1. Get Some Sunlight Soon After You Wake Up

Image depicts sunrise and the getting up early with the sun concept.

Every cell in your body needs information about light to function properly. And the only way to provide this information is through your eyes, by stepping out in sunlight. Therefore, aim for at least 2 to 10 minutes of sun exposure when you wake up. On a cloudy day, you may need more time outside than on a bright sunny day. You need to get direct sunlight outdoors and not through sunglasses or window panes (prescription lenses are fine). Also, you don’t have to look directly at the bright sun, which can damage the eyes. Just being outdoors is enough.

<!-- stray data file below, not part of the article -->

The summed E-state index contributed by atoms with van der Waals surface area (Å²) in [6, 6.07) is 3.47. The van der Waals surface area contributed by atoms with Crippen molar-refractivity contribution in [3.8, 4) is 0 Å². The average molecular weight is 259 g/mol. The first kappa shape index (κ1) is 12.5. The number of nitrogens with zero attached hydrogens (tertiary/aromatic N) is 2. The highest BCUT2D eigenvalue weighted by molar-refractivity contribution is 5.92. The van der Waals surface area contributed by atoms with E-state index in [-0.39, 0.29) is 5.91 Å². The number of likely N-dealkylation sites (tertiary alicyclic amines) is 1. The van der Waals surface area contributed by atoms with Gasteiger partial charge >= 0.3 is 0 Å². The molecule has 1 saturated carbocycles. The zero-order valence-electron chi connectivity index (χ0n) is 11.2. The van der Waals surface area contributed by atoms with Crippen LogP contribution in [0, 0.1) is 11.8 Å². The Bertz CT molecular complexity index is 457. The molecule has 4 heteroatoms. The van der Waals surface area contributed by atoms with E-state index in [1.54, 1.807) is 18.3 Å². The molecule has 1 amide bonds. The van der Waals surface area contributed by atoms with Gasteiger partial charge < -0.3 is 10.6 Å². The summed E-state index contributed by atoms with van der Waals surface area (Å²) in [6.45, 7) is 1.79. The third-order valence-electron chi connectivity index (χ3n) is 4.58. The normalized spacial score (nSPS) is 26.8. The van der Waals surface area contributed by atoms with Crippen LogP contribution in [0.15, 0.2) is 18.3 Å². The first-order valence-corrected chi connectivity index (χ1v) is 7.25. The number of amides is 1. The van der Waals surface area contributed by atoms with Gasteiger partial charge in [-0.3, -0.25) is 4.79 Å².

This is effective even if you wake up way past sunrise. Just make it a point to get some sunshine whenever you wake up. Usual sun protection protocols should be followed to keep your eyes and skin safe from damage.

Morning sun exposure is the most powerful way to influence your circadian rhythm. There are other ways, too, like the timing of food intake or exercise, but nothing compares to the impact of natural light. It will help you wake up early.

2. Exercise Within 30 Minutes of Waking Up

 Full length portrait of attractive young woman working out at home in living room, doing yoga's Cat Pose also known as Marjaryasana for early morning waking up healthy routine.

Exercising increases your body temperature and stimulates the release of cortisol. It also helps you get deeper and better quality sleep.